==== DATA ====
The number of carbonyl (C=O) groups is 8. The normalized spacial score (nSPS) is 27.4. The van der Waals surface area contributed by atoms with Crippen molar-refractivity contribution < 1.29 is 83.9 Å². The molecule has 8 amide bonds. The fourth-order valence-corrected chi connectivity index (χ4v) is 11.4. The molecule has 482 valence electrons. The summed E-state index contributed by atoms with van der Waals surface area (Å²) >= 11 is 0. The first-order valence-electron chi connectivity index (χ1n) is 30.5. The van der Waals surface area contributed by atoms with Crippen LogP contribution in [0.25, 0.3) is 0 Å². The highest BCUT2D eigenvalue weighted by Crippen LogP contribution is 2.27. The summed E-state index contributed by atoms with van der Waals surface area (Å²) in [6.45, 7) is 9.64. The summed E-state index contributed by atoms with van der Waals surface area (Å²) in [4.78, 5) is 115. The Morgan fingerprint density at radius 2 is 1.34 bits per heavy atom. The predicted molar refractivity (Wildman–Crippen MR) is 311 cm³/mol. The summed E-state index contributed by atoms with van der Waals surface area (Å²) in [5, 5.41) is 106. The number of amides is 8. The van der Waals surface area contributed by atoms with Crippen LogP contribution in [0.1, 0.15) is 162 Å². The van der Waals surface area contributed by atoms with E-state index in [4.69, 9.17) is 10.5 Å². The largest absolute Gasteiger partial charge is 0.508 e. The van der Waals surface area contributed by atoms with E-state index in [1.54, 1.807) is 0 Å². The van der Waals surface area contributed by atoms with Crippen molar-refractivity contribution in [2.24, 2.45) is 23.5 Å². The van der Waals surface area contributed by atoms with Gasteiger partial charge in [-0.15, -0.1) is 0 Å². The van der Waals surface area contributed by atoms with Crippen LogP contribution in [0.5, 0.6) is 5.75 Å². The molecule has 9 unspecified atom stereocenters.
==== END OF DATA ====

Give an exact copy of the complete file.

The number of carbonyl (C=O) groups is 8. The normalized spacial score (nSPS) is 27.4. The van der Waals surface area contributed by atoms with Crippen molar-refractivity contribution < 1.29 is 83.9 Å². The molecule has 8 amide bonds. The fourth-order valence-corrected chi connectivity index (χ4v) is 11.4. The molecule has 482 valence electrons. The summed E-state index contributed by atoms with van der Waals surface area (Å²) >= 11 is 0. The first-order valence-electron chi connectivity index (χ1n) is 30.5. The van der Waals surface area contributed by atoms with Crippen LogP contribution in [0.25, 0.3) is 0 Å². The highest BCUT2D eigenvalue weighted by Crippen LogP contribution is 2.27. The summed E-state index contributed by atoms with van der Waals surface area (Å²) in [6.45, 7) is 9.64. The summed E-state index contributed by atoms with van der Waals surface area (Å²) in [4.78, 5) is 115. The Morgan fingerprint density at radius 2 is 1.34 bits per heavy atom. The predicted molar refractivity (Wildman–Crippen MR) is 311 cm³/mol. The summed E-state index contributed by atoms with van der Waals surface area (Å²) in [5, 5.41) is 106. The number of amides is 8. The van der Waals surface area contributed by atoms with Crippen LogP contribution in [0.1, 0.15) is 162 Å². The van der Waals surface area contributed by atoms with E-state index in [4.69, 9.17) is 10.5 Å². The largest absolute Gasteiger partial charge is 0.508 e. The van der Waals surface area contributed by atoms with E-state index in [1.54, 1.807) is 0 Å². The van der Waals surface area contributed by atoms with Crippen molar-refractivity contribution in [2.24, 2.45) is 23.5 Å². The van der Waals surface area contributed by atoms with Gasteiger partial charge in [-0.15, -0.1) is 0 Å². The van der Waals surface area contributed by atoms with Crippen LogP contribution in [0.5, 0.6) is 5.75 Å². The molecule has 9 unspecified atom stereocenters.